Tarrio, Proud Boys trial moved to Dec. in House Jan. 6 hearing fallout

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A federal judge on Wednesday postponed the trial of five members of the extremist group Proud Boys after several defendants and prosecutors warned that the planned release of a public report and witness transcripts from the high-profile House investigation into the Jan. 6, 2021, Capitol attack could upend preparations.

U.S. District Judge Timothy J. Kelly of Washington, D.C., said at a hearing he “reluctantly” reached the decision to delay the scheduled Aug. 8 trial of former Proud Boys chairman Henry “Enrique” Tarrio and four others on seditious conspiracy and other charges, but acknowledged strong concerns from prosecutors and defense lawyers that the House Select Committee investigating the breach may divulge key evidence that they have not seen.

The move to a trial now set for December came as televised House hearings this month that have focused in part on alleged actions by Proud Boys members amid what lawmakers say is potentially criminal behavior by President Donald Trump and others who falsely claimed the 2020 election was stolen before the attack on Congress.

The Proud Boys trial judge ruled Wednesday after Justice Department senior officials warned a lawyer for the House panel last week that by not giving prosecutors access to about 1,000 transcripts of private witness interviews before their planned public release in September, lawmakers were complicating prosecutors’ “ability to investigate and prosecute those who engaged in criminal conduct.”

“It is reasonably foreseeable that information relevant to the defendants’ guilt (or innocence) could soon be released to the parties and the public,” Assistant U.S. Attorney Erik Kenerson wrote Tuesday. “The parties’ inability to prepare their respective cases to account for such additional information is potentially prejudicial — to all parties.”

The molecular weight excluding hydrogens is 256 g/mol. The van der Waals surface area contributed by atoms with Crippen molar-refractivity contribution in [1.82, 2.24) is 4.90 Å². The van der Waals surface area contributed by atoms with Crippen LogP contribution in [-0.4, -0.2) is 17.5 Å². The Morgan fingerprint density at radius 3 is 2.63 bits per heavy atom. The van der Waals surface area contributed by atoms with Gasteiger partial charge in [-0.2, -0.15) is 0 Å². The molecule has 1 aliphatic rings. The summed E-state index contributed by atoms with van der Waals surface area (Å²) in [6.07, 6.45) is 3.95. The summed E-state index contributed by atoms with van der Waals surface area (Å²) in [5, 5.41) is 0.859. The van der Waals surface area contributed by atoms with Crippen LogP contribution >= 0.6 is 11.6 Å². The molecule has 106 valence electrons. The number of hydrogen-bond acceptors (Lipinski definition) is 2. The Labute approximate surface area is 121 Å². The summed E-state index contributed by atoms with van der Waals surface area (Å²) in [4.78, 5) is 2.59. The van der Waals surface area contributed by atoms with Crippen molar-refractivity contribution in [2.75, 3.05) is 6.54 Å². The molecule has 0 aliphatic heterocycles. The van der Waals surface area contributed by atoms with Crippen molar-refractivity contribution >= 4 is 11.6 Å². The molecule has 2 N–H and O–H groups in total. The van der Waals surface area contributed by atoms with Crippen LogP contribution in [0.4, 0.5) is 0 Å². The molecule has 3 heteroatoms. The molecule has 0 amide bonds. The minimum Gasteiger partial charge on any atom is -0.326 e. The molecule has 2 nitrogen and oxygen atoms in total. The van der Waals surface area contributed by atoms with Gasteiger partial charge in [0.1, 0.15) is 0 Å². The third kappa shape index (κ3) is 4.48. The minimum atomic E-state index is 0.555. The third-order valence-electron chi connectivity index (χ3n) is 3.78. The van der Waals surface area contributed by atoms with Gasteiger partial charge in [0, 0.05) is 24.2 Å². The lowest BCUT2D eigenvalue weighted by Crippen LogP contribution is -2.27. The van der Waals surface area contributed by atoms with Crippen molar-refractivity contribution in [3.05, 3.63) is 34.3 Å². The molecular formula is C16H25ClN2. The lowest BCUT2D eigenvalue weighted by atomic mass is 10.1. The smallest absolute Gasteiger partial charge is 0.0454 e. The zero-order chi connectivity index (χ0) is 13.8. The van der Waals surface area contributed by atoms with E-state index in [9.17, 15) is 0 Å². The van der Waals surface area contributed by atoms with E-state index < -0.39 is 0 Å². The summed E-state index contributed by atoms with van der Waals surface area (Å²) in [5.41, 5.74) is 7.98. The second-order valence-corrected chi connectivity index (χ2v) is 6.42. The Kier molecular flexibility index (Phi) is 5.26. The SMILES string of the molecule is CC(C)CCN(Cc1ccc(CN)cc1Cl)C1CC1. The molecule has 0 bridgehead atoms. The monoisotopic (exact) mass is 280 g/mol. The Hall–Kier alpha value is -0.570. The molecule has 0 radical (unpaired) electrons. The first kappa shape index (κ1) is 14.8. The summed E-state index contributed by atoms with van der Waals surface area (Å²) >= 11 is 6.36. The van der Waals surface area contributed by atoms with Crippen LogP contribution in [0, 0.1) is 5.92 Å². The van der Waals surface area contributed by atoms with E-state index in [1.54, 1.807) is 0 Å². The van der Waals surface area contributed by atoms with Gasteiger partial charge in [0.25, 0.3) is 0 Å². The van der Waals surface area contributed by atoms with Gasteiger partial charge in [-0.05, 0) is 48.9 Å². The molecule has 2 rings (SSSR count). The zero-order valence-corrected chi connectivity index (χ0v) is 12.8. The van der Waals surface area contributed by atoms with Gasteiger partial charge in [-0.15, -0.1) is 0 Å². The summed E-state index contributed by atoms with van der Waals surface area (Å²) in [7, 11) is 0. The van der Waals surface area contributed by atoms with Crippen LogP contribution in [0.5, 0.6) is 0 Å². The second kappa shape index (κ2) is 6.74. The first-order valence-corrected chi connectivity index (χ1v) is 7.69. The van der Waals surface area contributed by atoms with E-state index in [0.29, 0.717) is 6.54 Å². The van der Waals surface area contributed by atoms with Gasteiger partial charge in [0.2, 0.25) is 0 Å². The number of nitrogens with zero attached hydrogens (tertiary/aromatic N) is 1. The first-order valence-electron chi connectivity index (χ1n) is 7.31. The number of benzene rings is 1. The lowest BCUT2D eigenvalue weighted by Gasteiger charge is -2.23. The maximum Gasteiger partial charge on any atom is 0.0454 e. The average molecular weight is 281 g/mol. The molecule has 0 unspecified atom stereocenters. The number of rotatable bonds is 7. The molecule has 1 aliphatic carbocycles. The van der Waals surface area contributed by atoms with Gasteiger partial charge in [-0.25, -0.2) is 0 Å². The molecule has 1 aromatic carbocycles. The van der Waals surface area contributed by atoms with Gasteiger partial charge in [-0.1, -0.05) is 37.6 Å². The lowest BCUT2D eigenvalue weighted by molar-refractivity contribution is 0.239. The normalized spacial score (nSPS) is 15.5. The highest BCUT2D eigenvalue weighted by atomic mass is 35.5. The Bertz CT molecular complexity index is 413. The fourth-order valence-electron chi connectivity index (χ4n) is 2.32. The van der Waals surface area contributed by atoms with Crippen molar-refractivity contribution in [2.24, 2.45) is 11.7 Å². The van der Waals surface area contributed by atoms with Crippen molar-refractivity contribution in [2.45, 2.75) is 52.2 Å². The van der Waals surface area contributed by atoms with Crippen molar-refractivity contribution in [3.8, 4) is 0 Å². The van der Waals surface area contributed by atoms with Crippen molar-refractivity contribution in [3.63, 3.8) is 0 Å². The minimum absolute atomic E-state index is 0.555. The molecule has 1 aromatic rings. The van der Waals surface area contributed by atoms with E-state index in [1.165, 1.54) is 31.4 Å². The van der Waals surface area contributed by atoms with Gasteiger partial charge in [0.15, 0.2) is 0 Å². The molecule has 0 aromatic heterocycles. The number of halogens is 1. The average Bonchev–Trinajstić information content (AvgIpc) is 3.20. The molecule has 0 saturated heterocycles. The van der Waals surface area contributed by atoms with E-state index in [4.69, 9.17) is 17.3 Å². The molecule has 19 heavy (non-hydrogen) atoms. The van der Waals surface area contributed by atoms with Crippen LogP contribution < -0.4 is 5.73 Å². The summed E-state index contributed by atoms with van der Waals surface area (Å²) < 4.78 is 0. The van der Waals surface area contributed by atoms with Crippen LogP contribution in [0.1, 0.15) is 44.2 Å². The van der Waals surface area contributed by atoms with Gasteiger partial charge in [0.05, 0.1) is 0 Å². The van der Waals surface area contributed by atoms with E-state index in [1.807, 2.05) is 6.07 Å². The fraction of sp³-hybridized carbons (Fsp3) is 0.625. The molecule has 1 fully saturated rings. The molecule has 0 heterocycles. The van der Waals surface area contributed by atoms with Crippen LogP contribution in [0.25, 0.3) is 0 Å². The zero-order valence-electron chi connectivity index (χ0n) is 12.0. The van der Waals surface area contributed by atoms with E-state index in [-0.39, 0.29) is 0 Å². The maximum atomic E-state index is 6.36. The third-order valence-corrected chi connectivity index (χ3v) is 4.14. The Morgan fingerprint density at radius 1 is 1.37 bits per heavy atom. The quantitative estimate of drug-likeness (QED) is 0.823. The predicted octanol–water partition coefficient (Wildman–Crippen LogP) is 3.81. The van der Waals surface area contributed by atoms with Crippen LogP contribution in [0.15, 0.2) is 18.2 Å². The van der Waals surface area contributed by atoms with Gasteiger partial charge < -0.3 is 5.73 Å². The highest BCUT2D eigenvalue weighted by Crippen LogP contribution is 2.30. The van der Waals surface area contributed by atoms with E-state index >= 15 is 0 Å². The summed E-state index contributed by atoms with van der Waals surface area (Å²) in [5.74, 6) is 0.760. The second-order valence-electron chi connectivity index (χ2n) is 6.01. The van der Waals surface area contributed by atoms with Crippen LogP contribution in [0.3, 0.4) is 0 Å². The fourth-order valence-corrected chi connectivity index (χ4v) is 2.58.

The prosecution team included last week’s letter to the committee from the heads of the Justice Department’s national security and criminal divisions and the U.S. attorney for Washington in a court filing notifying Kelly that they agreed with two defendants’ motion to postpone trial.

“The transcripts are must-haves for trial preparation … not during trial or after,” wrote attorney John D. Hull for defendant Joseph Biggs, of Ormond Beach. Fla., who was joined by co-defendant Dominic Pezzola, of Rochester, N.Y.

Hull also demanded a delay until “the dust had settled” with regard to public opinion.

A third defendant, Zachary Rehl of Philadelphia, did not want to delay trial but believed he had no choice if he wanted a fair one, attorney Carmen Hernandez told the court.

“Mr. Rehl is once again faced with a Hobson’s choice. Proceed to trial under circumstances that will not allow for a fair and impartial jury or remain detained for an even longer time,” Hernandez said. “Under the circumstances, Mr. Rehl again submits that there is only one just and proper thing to do — take as much time as necessary to assure that the unfair publicity has dissipated and any evidence that is favorable to Mr. Rehl becomes available.”

Two defendants opposed any delay.

“Tarrio believes that an impartial jury will never be achieved in Washington D.C. whether the trial is in August, December, or next year,” attorney Sabino Jauregui wrote.

Ethan Nordean of the Seattle area opposed a delay unless he was freed from pretrial detention.

Nordean’s attorneys David B. Smith and Nicholas D. Smith argued that forcing their client to choose between a fair trial or a speedy one after he has been incarcerated since April 2021 feeds “the suspicion that he is being held … not on the rule-of-law basis of public safety but in order to punish him before conviction or to squeeze him into waiving his right to a trial.”

Kelly told both sides to prepare for jury selection starting Dec. 12 and warned that he planned to hold trial through the holiday season except for the federal holidays of Christmas and New Year’s Day.

“I don’t think any of us would choose … to begin a trial of four to six weeks on Dec. 12,” the judge said, but “I think I owe to the jury, and I owe it to the parties to keep going as hard I can. I think largely we will keep going without a break through the holidays.”

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